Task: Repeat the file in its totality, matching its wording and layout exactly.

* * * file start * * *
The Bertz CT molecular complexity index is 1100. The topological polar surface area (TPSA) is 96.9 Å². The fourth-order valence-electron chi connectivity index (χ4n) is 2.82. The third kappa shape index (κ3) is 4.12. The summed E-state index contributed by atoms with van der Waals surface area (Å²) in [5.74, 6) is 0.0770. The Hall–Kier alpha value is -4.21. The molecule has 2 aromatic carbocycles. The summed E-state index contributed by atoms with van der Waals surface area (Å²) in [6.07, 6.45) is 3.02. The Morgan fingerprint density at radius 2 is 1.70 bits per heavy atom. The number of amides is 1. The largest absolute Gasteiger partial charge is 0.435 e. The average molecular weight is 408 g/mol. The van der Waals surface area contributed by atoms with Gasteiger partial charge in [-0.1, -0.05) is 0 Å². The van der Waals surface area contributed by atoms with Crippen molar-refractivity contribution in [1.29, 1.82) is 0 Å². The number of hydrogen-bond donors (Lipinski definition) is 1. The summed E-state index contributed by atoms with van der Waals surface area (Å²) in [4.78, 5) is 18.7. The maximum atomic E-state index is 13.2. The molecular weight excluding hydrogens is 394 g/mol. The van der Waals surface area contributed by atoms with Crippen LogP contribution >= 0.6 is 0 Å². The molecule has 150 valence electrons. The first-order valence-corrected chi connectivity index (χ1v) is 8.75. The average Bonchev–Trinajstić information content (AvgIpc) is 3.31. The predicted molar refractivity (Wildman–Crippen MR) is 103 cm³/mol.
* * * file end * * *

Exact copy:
The Bertz CT molecular complexity index is 1100. The topological polar surface area (TPSA) is 96.9 Å². The fourth-order valence-electron chi connectivity index (χ4n) is 2.82. The third kappa shape index (κ3) is 4.12. The summed E-state index contributed by atoms with van der Waals surface area (Å²) in [5.74, 6) is 0.0770. The Hall–Kier alpha value is -4.21. The molecule has 2 aromatic carbocycles. The summed E-state index contributed by atoms with van der Waals surface area (Å²) in [6.07, 6.45) is 3.02. The Morgan fingerprint density at radius 2 is 1.70 bits per heavy atom. The number of amides is 1. The largest absolute Gasteiger partial charge is 0.435 e. The average molecular weight is 408 g/mol. The van der Waals surface area contributed by atoms with Gasteiger partial charge in [-0.1, -0.05) is 0 Å². The van der Waals surface area contributed by atoms with Crippen molar-refractivity contribution in [1.29, 1.82) is 0 Å². The number of hydrogen-bond donors (Lipinski definition) is 1. The summed E-state index contributed by atoms with van der Waals surface area (Å²) in [4.78, 5) is 18.7. The maximum atomic E-state index is 13.2. The molecular weight excluding hydrogens is 394 g/mol. The van der Waals surface area contributed by atoms with Crippen LogP contribution >= 0.6 is 0 Å². The molecule has 150 valence electrons. The first-order valence-corrected chi connectivity index (χ1v) is 8.75. The average Bonchev–Trinajstić information content (AvgIpc) is 3.31. The predicted molar refractivity (Wildman–Crippen MR) is 103 cm³/mol.